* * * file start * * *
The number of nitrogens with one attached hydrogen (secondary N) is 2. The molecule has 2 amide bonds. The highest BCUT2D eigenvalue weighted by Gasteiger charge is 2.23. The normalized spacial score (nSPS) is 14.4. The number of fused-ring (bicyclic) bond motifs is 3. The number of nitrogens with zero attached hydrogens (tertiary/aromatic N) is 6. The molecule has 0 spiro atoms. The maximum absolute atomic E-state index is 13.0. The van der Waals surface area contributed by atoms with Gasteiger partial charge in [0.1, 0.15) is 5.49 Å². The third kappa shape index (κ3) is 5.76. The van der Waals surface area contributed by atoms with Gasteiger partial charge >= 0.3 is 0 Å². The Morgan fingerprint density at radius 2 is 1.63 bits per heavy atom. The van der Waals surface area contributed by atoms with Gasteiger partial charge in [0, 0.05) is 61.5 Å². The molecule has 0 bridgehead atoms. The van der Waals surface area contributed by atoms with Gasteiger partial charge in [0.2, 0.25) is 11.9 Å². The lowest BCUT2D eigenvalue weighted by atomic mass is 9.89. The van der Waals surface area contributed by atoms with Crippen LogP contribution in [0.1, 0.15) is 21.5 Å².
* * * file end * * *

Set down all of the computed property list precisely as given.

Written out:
The number of nitrogens with one attached hydrogen (secondary N) is 2. The molecule has 2 amide bonds. The highest BCUT2D eigenvalue weighted by Gasteiger charge is 2.23. The normalized spacial score (nSPS) is 14.4. The number of fused-ring (bicyclic) bond motifs is 3. The number of nitrogens with zero attached hydrogens (tertiary/aromatic N) is 6. The molecule has 0 spiro atoms. The maximum absolute atomic E-state index is 13.0. The van der Waals surface area contributed by atoms with Gasteiger partial charge in [0.1, 0.15) is 5.49 Å². The third kappa shape index (κ3) is 5.76. The van der Waals surface area contributed by atoms with Gasteiger partial charge >= 0.3 is 0 Å². The Morgan fingerprint density at radius 2 is 1.63 bits per heavy atom. The van der Waals surface area contributed by atoms with Gasteiger partial charge in [0, 0.05) is 61.5 Å². The molecule has 0 bridgehead atoms. The van der Waals surface area contributed by atoms with Gasteiger partial charge in [0.2, 0.25) is 11.9 Å². The lowest BCUT2D eigenvalue weighted by atomic mass is 9.89. The van der Waals surface area contributed by atoms with Crippen LogP contribution in [0.1, 0.15) is 21.5 Å².